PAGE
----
Five things that characterize what is well said.
This is so important in recognizing true Dhamma from false, distinguishing a speaker who understands what he is saying from one who does not understand, and in dealing intelligently with people during an ordinary conversation. Our biases tend to override our ears. Life is much more interesting and informative when we are able to listen and recognize what is well said as well said and what is not well said as not well said.
Read the Sutta
Index to available translations: AN 5.198
This is the thing: Both the con man and and the false prophet and the one who speaks truth say the same things.
The con-man and the false prophet say the same things as the one who speaks truth because they recognize that those things exert a very powrful influence over the listener.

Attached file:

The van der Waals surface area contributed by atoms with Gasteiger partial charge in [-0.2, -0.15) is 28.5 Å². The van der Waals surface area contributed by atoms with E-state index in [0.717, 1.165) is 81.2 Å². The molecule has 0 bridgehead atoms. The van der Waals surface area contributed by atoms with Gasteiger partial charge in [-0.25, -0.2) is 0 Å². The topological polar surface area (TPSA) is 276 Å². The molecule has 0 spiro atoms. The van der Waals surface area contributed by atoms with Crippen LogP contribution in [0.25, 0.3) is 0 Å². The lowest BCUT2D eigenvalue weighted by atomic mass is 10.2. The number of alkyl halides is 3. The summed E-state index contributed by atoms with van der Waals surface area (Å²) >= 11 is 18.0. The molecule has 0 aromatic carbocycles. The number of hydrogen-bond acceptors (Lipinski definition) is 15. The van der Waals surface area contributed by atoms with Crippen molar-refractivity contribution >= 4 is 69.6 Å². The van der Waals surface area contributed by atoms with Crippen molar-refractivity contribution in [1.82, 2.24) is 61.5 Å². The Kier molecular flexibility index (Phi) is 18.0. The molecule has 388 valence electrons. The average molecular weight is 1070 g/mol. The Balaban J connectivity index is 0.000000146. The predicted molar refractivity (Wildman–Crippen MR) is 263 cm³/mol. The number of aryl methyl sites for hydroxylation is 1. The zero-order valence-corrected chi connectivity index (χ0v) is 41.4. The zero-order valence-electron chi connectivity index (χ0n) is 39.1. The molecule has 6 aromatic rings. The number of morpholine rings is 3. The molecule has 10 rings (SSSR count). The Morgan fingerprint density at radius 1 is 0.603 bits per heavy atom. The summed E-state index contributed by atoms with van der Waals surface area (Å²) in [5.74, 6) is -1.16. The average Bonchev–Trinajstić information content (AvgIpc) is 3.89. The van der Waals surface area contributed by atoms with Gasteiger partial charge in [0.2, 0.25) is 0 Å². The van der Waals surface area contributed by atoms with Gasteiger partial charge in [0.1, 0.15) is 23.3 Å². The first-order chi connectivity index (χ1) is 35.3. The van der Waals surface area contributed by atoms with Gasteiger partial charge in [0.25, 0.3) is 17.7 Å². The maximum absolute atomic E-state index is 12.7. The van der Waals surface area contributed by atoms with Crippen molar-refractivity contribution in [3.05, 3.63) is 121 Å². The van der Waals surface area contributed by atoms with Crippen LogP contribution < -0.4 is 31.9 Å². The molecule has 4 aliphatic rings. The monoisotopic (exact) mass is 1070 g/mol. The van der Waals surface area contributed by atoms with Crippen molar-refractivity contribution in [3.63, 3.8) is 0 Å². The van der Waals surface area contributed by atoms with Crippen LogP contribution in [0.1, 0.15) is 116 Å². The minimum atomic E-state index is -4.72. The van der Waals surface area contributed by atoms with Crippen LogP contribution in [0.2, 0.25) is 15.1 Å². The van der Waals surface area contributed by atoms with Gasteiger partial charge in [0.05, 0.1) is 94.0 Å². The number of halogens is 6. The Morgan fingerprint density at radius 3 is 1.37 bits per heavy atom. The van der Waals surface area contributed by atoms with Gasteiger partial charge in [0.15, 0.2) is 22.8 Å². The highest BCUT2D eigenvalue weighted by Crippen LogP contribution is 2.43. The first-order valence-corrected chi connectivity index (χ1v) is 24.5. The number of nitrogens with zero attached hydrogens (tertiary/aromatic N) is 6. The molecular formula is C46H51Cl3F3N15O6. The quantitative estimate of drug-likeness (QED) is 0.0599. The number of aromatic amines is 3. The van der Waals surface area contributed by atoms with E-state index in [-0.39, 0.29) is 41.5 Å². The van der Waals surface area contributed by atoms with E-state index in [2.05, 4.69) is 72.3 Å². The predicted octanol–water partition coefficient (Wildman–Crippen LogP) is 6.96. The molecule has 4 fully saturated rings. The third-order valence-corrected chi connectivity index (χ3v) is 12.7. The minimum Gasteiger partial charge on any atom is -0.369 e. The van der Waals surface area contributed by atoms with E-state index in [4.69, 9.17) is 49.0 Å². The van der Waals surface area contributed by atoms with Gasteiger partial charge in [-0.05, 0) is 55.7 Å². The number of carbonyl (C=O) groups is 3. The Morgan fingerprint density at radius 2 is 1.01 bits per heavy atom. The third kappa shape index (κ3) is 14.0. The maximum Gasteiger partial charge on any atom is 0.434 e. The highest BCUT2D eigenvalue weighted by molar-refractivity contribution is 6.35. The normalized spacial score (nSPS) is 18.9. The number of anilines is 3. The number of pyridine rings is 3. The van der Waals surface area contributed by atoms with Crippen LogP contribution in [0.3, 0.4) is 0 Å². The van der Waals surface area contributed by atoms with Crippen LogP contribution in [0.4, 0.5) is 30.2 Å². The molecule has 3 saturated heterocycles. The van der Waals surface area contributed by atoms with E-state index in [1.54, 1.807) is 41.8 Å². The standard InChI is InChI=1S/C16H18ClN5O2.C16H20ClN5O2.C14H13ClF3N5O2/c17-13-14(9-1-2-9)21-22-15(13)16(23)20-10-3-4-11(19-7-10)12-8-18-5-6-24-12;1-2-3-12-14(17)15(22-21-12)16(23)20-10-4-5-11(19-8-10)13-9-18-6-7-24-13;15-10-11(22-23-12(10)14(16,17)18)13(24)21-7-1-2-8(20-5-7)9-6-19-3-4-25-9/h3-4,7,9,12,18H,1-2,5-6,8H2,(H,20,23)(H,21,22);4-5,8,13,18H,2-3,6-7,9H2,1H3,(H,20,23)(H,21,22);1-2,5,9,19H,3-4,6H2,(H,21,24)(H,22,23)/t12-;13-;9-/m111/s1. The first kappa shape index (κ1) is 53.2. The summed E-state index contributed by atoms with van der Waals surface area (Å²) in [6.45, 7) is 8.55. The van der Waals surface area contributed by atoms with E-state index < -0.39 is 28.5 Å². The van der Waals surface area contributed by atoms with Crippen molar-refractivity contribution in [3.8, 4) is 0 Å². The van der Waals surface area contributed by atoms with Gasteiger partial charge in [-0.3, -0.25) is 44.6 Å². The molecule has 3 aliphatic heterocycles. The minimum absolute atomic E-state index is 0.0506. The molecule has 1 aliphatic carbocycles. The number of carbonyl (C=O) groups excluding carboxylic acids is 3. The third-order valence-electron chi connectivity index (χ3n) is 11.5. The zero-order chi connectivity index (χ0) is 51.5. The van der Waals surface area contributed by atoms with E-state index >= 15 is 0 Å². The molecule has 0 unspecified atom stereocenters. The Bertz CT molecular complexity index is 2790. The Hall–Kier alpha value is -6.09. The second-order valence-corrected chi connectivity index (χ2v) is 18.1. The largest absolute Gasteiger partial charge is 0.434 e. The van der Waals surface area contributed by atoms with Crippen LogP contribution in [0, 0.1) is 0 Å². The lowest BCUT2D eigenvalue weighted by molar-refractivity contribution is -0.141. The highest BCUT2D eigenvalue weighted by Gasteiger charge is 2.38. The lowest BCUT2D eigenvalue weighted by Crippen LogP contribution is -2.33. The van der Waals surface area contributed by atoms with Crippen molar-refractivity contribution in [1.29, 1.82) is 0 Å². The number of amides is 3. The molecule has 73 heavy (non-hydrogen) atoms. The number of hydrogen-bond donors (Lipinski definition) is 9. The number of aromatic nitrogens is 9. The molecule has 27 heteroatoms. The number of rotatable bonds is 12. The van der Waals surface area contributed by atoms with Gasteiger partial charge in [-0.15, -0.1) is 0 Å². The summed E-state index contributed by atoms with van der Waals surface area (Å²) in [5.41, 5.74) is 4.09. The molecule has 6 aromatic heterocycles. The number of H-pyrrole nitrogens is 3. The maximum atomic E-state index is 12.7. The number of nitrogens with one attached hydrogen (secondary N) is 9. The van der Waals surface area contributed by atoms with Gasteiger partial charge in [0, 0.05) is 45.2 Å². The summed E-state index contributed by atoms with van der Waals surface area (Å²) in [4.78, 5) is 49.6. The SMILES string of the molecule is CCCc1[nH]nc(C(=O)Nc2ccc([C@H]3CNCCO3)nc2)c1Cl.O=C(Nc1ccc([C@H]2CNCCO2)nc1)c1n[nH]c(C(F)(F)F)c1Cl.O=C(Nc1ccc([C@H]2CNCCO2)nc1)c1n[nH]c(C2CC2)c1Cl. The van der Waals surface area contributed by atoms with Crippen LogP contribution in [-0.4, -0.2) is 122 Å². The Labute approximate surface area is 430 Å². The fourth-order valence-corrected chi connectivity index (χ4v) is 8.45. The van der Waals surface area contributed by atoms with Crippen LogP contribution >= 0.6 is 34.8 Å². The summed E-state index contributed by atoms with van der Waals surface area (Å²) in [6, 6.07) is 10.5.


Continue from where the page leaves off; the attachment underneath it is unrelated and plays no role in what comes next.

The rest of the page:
It is because the con man or false prophet says the same things that the man who speaks the truth says, but says them to a person who is not able to distinguish what is well said from what is not, that the con man profits, that the false prophet cons a following and leads them to their doom.
To automatically dismiss something which one has heard a million con men say, just because the words are the same (Trust me! This is for your own good!), is to guarantee that you will miss the time when it is said by the one who speaks the truth.
Keeping in mind the five things said in this sutta about what is well said you will be easily able to distinguish between the true and false even when both consist of the same words.
Listening with this sort of understanding is the way to allow in new knowledge and the only way we can think that our responses might also be well said.
We fortunately have multiple translations of this short sutta: a good one to compare translation with translation and with the Pali. Five words to understand. Not too much.